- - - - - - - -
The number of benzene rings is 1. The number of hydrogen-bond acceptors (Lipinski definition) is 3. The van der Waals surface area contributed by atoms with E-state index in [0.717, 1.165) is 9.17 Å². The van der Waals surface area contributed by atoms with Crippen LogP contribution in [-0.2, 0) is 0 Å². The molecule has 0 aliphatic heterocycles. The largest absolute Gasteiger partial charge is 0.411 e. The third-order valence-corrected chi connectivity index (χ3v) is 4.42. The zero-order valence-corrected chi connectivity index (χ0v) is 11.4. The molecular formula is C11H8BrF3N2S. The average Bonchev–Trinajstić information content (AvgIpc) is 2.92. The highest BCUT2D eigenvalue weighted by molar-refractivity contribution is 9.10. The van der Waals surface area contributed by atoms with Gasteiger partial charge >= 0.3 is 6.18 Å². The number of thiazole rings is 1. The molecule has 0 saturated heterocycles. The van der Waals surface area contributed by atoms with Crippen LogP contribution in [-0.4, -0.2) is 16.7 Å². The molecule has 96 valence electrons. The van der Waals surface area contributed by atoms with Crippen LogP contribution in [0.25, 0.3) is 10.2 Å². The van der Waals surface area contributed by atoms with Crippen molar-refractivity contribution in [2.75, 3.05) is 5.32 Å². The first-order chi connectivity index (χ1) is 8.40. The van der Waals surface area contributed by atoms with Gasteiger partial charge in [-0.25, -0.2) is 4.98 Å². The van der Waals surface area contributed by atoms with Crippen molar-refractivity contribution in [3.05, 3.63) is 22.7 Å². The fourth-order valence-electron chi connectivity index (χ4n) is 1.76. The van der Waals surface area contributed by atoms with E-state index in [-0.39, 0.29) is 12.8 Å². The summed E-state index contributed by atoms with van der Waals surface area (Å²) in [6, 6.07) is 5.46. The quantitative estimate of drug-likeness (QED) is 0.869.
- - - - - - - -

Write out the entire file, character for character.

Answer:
The number of benzene rings is 1. The number of hydrogen-bond acceptors (Lipinski definition) is 3. The van der Waals surface area contributed by atoms with E-state index in [0.717, 1.165) is 9.17 Å². The van der Waals surface area contributed by atoms with Crippen LogP contribution in [-0.2, 0) is 0 Å². The molecule has 0 aliphatic heterocycles. The largest absolute Gasteiger partial charge is 0.411 e. The third-order valence-corrected chi connectivity index (χ3v) is 4.42. The zero-order valence-corrected chi connectivity index (χ0v) is 11.4. The molecular formula is C11H8BrF3N2S. The average Bonchev–Trinajstić information content (AvgIpc) is 2.92. The highest BCUT2D eigenvalue weighted by molar-refractivity contribution is 9.10. The van der Waals surface area contributed by atoms with Gasteiger partial charge >= 0.3 is 6.18 Å². The number of thiazole rings is 1. The molecule has 0 saturated heterocycles. The van der Waals surface area contributed by atoms with Crippen LogP contribution in [-0.4, -0.2) is 16.7 Å². The molecule has 96 valence electrons. The van der Waals surface area contributed by atoms with Crippen LogP contribution in [0.25, 0.3) is 10.2 Å². The van der Waals surface area contributed by atoms with Crippen molar-refractivity contribution in [2.75, 3.05) is 5.32 Å². The first-order chi connectivity index (χ1) is 8.40. The van der Waals surface area contributed by atoms with Gasteiger partial charge in [-0.25, -0.2) is 4.98 Å². The van der Waals surface area contributed by atoms with Crippen molar-refractivity contribution in [3.05, 3.63) is 22.7 Å². The fourth-order valence-electron chi connectivity index (χ4n) is 1.76. The van der Waals surface area contributed by atoms with E-state index in [-0.39, 0.29) is 12.8 Å². The summed E-state index contributed by atoms with van der Waals surface area (Å²) in [6, 6.07) is 5.46. The quantitative estimate of drug-likeness (QED) is 0.869.